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Free & Equal

Navi PillayFree & Equal, Launched July 26, 2013 by Navi Pillay during her time heading the United Nations Human Rights Office. At the end of this month, Navi Pillay will be ending her term as High Commissioner. Watch her video below as she speaks about the importance of LGBT rights and share with your friends and family to show your Thanks and your appreciation to Navi for her hard work.
Free & Equal is a United Nations initiative for lesbian, gay, bisexual and transgender equality. Free & Equal is an unprecedented United Nations global public education campaign for lesbian, gay, bisexual and transgender (LGBT) equality.


Navi Pillay For United Nations Free & Equal



A project of the United Nations Human Rights Office being implemented in partnership with the Purpose Foundation, Free & Equal will raise awareness of homophobic and transphobic violence and discrimination, and promote greater respect for the rights of LGBT people everywhere.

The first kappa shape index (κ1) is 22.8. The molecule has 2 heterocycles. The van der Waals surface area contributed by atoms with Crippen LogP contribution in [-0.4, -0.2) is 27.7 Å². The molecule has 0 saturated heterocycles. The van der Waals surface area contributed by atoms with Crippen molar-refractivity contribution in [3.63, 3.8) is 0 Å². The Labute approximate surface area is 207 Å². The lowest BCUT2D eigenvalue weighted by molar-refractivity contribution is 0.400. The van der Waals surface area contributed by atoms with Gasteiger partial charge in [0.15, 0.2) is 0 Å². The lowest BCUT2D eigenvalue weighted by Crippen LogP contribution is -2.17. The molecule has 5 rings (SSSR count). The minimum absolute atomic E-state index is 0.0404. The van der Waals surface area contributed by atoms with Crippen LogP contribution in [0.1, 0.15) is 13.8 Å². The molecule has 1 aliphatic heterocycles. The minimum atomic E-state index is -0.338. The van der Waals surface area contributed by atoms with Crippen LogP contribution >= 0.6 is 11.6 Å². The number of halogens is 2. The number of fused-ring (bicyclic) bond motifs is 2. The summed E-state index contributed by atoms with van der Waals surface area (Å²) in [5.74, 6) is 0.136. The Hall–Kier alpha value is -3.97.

The campaign will engage millions people around the world in conversations that will help promote the fair treatment of LGBT people and generate support for measures to protect their rights.


Justice Edwin Cameron for United Nations Free & Equal

Published on Aug 14, 2014 – South African Constitutional Court Justice Edwin Cameron appeals to those who can to make themselves visible, to be vocal, and to claim their humanity – telling them, ”in claiming your humanity, you are enriching your own society.” The latest in Free & Equal’s series of activists and celebrities speaking out for a Free and Equal world, Justice Edwin Cameron speaks about how speaking out can start to change the world.


Visit The Free & Equal Website Below

http://www.unfe.org


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Today’s conference call

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Mr Dempster

I just want to add something I should have added during the call, these matters are of Workplace Bullying, Harassment and assault, and I will not settle for nothing less than criminal charges being laid against Bernie and yanick if it’s the last thing I do before I leave this world.